Location: Electrical Energy Resource Center (EERC) 419
The Human Health Computing and Cybersecurity (H2C2) Lab in Michigan Tech’s Medical Informatics Graduate Department is focused on improving human health outcomes through the use of data science methods and development of innovative technologies. There is a strong potential for computing resources to enhance patient health outcomes, while helping to improve and manage our population’s health through accurate and reliable exchange of data.
The use of innovative computing technologies, medical devices, and the exchange of health information poses serious threats to patient security and privacy. Research in the lab develops and tests effective models and technologies to mitigate or remove security vulnerabilities while enhancing patient health and safety.
Current Research Projects
- Increasing patient safety within Emergency Medical Services (EMS) to Emergency Room Department handoffs for rural communities using mixed reality development training exercises with Microsoft HoloLens. This study, in collaboration with the State of Michigan’s Region 5 EMT-P, EMS-IC, and Bay de Noc Community College’s EMS training facility, focuses on integration of mixed reality with traditional training to enhance EMS to ED handover communications and procedures.
- Improved patient behavioral health quality measurements, clinical decision models, and self-management through patient reported outcomes (PROs) and mHealth (Mobile Health) applications. Pilot study to focus on patients diagnosed with Type II diabetes and depression and/or anxiety. The aim is to improve transition of care for patients in rural environments by developing an integrated service model capable of identifying patients who should receive specific health screenings, social interventions and care-coordinated programs, referrals, and match a their individual needs to the appropriate mode of care, such as telehealth consultation.
- A study on developing a unique, secure, and interoperable biometric identifier for both patients and medical personnel in accessing electronic patient data. The solution is called Unique Medical Biometric Recognition Enforcement of Legitimate and Large-scale Authentication (UMBRELLA).
- Preventative health tracking and education through the use of a mHealth application designed to help lower the risk of developing cervical cancer in HIV positive women.
- Design of an open-source gait analysis system using computer vision with Microsoft Kinect. This research utilizes markerless skeleton tracking of the patient and uses machine learning (ML) and natural language processing (NLP) algorithms to track and assess the patient’s gait condition.
Medical Imaging Informatics Lab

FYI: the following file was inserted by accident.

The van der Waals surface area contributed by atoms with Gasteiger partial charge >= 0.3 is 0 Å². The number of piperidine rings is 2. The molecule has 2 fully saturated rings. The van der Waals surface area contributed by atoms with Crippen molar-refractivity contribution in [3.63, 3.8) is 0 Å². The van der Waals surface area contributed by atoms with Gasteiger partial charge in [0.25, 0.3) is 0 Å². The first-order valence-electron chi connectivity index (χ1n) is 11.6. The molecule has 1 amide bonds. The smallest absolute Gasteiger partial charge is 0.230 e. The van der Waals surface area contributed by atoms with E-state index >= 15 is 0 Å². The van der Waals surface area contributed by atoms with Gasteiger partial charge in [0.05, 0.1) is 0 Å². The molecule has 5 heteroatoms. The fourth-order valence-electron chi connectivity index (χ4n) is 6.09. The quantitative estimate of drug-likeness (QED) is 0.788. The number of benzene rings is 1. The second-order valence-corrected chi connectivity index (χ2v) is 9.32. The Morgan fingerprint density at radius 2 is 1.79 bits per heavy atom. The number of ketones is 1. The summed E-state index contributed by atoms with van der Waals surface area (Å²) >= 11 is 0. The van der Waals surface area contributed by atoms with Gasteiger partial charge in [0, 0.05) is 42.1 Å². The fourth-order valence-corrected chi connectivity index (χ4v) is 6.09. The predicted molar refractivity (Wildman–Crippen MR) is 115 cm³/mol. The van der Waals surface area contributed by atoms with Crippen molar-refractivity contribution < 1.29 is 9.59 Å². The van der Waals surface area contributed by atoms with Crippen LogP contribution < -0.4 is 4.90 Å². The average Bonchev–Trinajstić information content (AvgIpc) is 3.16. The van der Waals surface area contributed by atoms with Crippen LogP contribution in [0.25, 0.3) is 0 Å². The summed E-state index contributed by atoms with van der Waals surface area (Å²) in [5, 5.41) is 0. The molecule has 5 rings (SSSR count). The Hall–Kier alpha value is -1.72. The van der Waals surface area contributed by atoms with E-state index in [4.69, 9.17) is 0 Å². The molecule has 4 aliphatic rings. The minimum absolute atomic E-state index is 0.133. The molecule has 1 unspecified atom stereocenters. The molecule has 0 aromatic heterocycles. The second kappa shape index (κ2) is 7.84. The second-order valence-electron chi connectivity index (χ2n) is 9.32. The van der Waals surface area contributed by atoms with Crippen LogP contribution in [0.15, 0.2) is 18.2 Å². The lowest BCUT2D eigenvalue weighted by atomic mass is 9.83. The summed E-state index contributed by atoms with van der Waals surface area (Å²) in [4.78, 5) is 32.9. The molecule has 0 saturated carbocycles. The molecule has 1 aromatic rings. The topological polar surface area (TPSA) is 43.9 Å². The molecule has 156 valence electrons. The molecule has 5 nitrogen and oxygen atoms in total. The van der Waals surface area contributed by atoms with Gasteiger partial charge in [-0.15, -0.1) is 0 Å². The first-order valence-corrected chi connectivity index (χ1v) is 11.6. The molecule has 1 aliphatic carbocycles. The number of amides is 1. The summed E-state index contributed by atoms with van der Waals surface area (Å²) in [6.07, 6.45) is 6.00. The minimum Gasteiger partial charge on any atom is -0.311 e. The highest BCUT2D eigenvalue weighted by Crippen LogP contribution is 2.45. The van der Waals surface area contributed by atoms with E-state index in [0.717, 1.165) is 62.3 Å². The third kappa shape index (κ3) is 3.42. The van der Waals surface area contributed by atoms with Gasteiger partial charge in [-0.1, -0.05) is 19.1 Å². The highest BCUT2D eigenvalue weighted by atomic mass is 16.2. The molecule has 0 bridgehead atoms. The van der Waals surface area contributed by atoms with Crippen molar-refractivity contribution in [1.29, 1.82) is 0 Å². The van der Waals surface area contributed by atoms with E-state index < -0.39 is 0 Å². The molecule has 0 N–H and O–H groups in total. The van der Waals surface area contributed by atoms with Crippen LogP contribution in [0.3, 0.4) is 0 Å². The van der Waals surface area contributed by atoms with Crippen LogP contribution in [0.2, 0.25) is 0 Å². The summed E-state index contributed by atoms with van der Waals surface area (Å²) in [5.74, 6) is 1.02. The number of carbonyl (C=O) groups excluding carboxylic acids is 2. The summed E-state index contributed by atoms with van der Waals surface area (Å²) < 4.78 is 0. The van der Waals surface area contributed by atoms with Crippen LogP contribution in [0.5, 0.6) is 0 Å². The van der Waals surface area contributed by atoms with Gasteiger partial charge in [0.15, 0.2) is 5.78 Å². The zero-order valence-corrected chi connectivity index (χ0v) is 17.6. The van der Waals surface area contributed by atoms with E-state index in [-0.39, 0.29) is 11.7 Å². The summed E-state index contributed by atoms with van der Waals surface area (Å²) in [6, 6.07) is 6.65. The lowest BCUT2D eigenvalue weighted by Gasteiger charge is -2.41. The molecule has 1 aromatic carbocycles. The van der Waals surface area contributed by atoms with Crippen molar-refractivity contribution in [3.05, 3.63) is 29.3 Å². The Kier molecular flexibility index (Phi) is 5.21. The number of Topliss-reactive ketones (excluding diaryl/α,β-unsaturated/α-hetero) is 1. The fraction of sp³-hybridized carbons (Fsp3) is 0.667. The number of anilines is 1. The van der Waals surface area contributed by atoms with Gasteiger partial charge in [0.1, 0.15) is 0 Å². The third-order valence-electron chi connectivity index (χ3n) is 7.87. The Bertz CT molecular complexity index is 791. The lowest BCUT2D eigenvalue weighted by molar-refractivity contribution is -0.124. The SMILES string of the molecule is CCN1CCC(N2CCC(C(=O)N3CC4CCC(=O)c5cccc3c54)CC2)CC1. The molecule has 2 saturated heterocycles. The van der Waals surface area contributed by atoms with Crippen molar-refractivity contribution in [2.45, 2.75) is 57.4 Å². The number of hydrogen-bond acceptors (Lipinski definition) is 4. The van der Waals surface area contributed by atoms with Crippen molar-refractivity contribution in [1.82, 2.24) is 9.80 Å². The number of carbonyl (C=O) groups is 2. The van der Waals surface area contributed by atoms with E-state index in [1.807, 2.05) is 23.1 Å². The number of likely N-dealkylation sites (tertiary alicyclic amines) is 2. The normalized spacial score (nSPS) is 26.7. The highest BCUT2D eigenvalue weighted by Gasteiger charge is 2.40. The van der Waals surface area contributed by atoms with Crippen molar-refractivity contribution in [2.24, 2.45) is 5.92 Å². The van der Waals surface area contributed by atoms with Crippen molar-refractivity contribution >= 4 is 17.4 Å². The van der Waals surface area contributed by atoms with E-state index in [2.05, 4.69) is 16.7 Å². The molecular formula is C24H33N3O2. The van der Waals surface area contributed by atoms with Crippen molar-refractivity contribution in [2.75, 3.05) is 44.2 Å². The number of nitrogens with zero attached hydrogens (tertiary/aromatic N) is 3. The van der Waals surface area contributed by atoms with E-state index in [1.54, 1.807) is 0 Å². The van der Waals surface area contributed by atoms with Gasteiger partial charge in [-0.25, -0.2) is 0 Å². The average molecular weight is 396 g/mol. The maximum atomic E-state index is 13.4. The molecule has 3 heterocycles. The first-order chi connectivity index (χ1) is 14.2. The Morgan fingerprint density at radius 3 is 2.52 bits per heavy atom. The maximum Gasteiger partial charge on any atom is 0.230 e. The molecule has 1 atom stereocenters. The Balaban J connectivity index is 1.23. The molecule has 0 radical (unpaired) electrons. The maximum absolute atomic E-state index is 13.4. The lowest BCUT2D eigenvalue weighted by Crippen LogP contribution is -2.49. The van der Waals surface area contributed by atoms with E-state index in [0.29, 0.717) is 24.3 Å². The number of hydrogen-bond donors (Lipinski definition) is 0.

Location: Electrical Energy Resource Center (EERC) 718
The Medical Imaging Informatics Lab at Michigan Tech focuses on delivering accurate, clinically relevant analysis and visualization of medical imaging data. The lab's research is dedicated to the development of novel techniques to detect and assess medical image data.
Current Research Projects
Development of deep-learning algorithms to detect abnormalities in mammography images. Computer-aided detection/diagnosis (CAD) systems have been available in health-care settings for many years. These systems were developed to find and discriminate between normal and abnormal tissues in many clinical areas including lung nodules, fracture detection, aneurysm detection, and breast lesions. Many CAD systems utilize human-driven processes of feature recognition and a-priori knowledge to accomplish the task. Artificial intelligence, and more specifically, deep-learning methods, shift the rule-based, problem- specific solutions to more generic methods using predictive algorithms and data-based mathematical optimization processes. Our research team is working in collaboration with Henry Ford Hospital in Detroit, Michigan for differentiation of breast abnormalities in mammography images using deep-learning algorithms.
Electrical Energy Resources Center (EERC)
Medical informatics curriculum at Michigan Tech is technology based and research-focused. There is strong emphasis on lab experiences. The Electrical Energy Resources Center (EERC), located on the main campus, provides optimal, up-to-date, and well-maintained spaces, equipped with industry-standard technology to enable a smooth transition from college to the workplace, or on to further research work.
Located on the main University campus, the EERC houses the School of Technology and the Department of Electrical and Computer Engineering, and Information Technology. The Paul and Susan Williams Center for Computer Systems Research is on the fifth floor, the Electrical and Computer Engineering Women’s Center is on the seventh floor, and the Electrical and Computer Engineering Learning Center is on the first floor.
The interdisciplinary nature of our work is enhanced through the University's research centers and laboratories—microanalytical to geospatial—that serve as critical resources, incubators, and testing grounds for world-changing ideas and innovations. Learn more about our core facilities.